It may be thought that because ferments have been nurtured and maintained in so many societies for so long, they must be healthy. Perhaps they are, but it doesn’t follow that it’s because of their microbial inhabitants. This food survived for so many generations and in so many places because it was a way to store food for leaner times. Our forebears were not thinking how good eating this stuff is for their gut microbiota, they were thinking how good it was to have any food at all to eat in winter.

Our skin microbiota

This post has been about gut microbiota, because this is the largest single repository of microbes on our body. But, I don’t want to leave this post without commenting on a curious thing — many of us deliberately nurture our gut microbes (or try to), but we don’t have the same regard for our skin microbiota, even though they perform many of the same roles as those of the gut. Our resident skin microbiota have a key role in keeping our skin intact and healthy, they: communicate with our immune system and are a large reservoir for holding immune memory cells (T-cells); interact with other microbes and with human cells; are involved in wound healing and tissue repair; control inflammation, and; produce defensive anti-microbial molecules. The physical barrier of the skin is actually classified as part of our immune system, and the microbes on it are just as important.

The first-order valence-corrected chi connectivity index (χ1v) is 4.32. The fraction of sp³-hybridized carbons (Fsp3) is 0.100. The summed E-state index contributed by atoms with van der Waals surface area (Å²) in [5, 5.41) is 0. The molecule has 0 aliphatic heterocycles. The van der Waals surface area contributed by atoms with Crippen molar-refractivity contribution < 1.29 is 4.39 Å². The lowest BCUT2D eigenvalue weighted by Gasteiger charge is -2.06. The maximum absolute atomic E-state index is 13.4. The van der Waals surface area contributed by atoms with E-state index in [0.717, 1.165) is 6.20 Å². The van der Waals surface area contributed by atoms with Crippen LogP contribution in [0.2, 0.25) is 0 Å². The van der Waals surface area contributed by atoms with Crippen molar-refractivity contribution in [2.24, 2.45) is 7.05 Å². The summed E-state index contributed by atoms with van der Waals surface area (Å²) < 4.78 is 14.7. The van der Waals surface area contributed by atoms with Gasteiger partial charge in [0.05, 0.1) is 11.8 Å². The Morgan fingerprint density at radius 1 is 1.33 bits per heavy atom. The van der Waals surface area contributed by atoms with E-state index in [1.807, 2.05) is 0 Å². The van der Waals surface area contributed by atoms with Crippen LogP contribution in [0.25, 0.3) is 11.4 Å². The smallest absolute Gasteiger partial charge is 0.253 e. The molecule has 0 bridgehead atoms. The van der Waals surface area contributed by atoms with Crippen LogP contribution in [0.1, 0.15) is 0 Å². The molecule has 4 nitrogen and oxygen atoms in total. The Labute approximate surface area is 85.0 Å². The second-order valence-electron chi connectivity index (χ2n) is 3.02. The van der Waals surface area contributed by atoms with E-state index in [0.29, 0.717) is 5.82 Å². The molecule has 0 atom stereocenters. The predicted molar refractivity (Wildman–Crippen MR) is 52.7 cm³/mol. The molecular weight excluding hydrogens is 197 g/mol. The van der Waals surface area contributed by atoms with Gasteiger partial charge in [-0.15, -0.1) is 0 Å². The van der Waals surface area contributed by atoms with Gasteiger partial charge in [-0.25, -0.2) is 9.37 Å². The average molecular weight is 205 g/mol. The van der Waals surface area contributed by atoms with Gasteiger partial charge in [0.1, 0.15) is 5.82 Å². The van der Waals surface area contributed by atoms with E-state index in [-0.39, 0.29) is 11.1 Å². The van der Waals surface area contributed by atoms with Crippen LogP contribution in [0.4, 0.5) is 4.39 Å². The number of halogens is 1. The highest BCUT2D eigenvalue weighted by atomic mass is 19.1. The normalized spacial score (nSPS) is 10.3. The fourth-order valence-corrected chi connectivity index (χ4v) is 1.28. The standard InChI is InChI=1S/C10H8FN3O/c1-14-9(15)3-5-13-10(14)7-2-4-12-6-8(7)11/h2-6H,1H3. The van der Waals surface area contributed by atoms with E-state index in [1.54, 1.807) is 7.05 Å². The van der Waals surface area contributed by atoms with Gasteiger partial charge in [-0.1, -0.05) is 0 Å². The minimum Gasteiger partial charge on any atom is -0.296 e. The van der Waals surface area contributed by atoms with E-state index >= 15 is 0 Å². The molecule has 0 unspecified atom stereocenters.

Nevertheless, many of us scrub and shower with soaps and antibiotic washes on a daily basis. We use antiperspirants and deodorants, and rub on skin ’care’ products that may be detrimental to our helpful bacteria. In short, we disrupt our skin microbial colonies regularly, and without care. The irony is that we wash our bodies more than ever, even though our environment is more sanitised than ever.

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Science of cooking, eating and health. Retired neuroscientist.

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6XC

6XC

Science of cooking, eating and health. Retired neuroscientist.